Lawyers Grapple with New York Workers' Compensation Medical Treatment Guidelines Effective December 1, 2010Friday, December 10, 2010
The impact of the New Medical Treatment Guidelines put in place by the New York Workers’ Compensation Board effective December 1, 2010 is devastating to injured workers. See our law firm’s presentation on the new Workers’ Compensation Medical Treatment Guidelines for Medical Provider’s here ( call us if you would like us to come to your Medical Facility for a free presentation ).
While the general goals of the guidelines are laudable, those claimants with chronic injuries or illness’ will see an almost immediate cut in their ongoing medical treatment. The prime motive of the new strict limitations on medical treatment is strictly cost driven, and aimed at allowing insurance companies to earn more profit. A year after these guidelines are in place, let’s see how many employers across New York State get an actual reduction in their workers comp premiums…
The current new Workers’ Compensation Board Medical Treatment Guidelines apply only to neck, back, shoulder and knee injuries for the time being. More body parts are expected to be added later.
In an absolutely unfair and cruel policy decision, the New York Workers’ Compensation Board has made these new guidelines applicable to even old cases going back many years despite a prior Judge’s order awarding lifetime medical care. Therefore, if you have been seeing your chiropractor on a "symptomatic" basis to keep you working for years, you can expect such care to be denied soon.
The new Workers’ Compensation Board Medical Treatment Guidelines cap physical therapy and chiropractic care at 40 visits for the life of the case, absent a "variance" which the treating medical provider must apply for. Narcotic prescriptions are capped at just two weeks!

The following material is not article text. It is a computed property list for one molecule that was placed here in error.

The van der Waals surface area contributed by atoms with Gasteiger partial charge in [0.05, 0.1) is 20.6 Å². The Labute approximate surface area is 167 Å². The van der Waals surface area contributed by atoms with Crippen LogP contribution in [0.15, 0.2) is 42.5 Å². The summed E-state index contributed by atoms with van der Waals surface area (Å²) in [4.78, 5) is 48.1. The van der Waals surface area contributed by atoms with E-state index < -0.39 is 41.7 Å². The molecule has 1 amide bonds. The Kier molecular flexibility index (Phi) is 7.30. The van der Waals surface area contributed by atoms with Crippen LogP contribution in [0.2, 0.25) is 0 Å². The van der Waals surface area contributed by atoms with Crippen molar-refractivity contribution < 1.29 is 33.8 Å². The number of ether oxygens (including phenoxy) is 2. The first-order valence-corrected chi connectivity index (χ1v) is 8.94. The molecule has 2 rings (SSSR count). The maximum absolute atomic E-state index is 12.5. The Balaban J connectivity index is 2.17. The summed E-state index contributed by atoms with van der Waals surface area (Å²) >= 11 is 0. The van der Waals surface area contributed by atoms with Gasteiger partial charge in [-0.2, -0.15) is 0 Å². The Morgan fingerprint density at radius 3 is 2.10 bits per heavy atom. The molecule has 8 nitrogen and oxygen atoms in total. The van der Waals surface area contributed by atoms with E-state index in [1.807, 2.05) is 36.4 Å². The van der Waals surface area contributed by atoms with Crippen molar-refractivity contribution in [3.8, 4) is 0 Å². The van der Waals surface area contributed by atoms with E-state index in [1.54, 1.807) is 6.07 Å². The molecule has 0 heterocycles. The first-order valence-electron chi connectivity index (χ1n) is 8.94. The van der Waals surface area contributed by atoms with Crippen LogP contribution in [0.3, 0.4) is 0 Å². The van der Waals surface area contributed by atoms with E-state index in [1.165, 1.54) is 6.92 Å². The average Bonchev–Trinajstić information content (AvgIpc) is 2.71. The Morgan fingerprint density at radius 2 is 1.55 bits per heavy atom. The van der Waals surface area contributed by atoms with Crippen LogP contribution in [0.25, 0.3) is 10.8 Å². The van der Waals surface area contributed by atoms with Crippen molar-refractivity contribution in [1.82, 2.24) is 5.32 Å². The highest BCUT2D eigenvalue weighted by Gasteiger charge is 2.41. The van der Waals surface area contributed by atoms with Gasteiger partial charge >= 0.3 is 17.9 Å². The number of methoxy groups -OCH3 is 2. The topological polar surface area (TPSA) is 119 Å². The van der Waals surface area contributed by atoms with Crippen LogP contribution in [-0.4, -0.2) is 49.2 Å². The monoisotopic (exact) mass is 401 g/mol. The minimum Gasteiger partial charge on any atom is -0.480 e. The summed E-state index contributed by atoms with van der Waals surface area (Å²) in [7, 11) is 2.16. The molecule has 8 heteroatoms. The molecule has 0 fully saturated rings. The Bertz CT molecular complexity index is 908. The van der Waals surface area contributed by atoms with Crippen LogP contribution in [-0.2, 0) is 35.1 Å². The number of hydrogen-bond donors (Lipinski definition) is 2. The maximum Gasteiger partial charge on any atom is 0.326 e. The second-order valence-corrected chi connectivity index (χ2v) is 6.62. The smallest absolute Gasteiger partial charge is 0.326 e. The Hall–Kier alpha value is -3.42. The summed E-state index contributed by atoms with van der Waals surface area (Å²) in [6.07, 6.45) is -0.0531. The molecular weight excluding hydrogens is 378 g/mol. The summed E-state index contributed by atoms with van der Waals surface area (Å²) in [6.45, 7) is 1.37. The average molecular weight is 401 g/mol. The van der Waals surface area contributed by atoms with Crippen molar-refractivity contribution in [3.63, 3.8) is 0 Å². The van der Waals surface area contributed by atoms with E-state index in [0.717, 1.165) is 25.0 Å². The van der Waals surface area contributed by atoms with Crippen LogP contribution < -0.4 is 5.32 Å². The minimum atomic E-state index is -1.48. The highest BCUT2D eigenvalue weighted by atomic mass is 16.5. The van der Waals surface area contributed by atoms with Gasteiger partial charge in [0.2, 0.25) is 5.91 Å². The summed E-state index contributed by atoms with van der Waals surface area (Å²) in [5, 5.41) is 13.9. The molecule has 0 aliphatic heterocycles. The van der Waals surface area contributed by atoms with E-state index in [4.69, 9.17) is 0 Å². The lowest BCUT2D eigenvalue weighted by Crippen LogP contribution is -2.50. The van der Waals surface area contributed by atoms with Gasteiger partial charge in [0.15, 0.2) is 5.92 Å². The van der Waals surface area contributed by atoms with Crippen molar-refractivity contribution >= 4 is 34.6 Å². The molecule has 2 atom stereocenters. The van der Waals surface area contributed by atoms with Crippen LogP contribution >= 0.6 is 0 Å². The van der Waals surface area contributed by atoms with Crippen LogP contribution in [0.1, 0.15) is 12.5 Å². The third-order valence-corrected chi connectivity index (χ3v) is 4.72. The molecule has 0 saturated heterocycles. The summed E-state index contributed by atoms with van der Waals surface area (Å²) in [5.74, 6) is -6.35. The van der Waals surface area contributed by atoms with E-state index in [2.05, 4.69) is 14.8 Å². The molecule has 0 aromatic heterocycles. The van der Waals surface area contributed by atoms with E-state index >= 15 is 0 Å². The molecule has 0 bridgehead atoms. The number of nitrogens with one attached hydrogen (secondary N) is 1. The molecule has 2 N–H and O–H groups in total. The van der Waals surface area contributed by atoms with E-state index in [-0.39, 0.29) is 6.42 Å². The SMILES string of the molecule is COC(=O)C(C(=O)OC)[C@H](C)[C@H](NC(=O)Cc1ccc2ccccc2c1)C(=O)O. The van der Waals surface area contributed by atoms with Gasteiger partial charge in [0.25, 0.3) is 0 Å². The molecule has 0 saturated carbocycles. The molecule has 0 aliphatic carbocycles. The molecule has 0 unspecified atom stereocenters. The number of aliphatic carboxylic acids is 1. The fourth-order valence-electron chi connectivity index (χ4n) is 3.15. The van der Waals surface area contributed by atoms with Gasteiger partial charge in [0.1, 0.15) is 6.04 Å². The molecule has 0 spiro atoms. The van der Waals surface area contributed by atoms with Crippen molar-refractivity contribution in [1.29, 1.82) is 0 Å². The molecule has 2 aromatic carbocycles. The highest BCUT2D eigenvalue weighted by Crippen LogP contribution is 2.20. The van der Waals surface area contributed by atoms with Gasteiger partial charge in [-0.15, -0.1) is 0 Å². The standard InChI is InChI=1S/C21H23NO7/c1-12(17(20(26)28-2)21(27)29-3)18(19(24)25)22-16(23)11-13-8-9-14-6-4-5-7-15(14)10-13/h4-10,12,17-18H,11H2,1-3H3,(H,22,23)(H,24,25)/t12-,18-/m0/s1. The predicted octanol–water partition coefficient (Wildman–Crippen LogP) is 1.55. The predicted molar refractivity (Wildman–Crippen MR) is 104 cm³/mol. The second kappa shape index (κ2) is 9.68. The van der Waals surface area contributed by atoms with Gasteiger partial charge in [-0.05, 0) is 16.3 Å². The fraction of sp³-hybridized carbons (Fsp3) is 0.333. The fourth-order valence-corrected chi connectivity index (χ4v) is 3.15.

Without being overly dramatic, I predict that some workers’ compensation claimants who live in daily chronic pain and take narcotic pain killers due to a back or neck injury will have their prescriptions cut off without adequate time or medical supervision. Some claimants with serious conditions simply cannot get by on Advil (or the amount they would have to take would burn a hole in their stomach or ruin their liver). When this happens, and it will, the potential results to the claimant (and possibly others) will be catastrophic.
The New York Workers’ Compensation Board really needs to re-look at this particular issue and issue detailed emergency guidelines. They should get guidance from pain management specialists on how to safely ween claimants taking narcotic pain killers off their medications. We are talking about real people and real lives here.
The New York Injured Workers Bar Association and the New York Injured Workers’ Alliance have pleaded with Workers’ Compensation Board not to apply the new Medical Treatment Guidelines retrospectively. So far, our efforts have fallen on deaf (or purposely covered ) ears. With such a non-response, the Bar Association may have no choice but to sue the Workers’ Compensation Board and seek a permanent injunction stopping the Board from applying the guidelines to old cases where the claimant had a prior "deal" that had been approved by a Workers’ Compensation Law Judge. See the Workers’ Compensation Board’s presentation on the Medical Treatment Guidelines to the Business Council (not to injured workers) here.
I will be lecturing at a Workers Compensation Law Continuing Legal Education ( CLE) seminar in White Plains, NY for all New York Workers’ Compensation Lawyers next week where I will go into greater detail on these issues. Feel free to attend so we can all brainstorm on how to best fight these unfair retrospective medical treatment guidelines.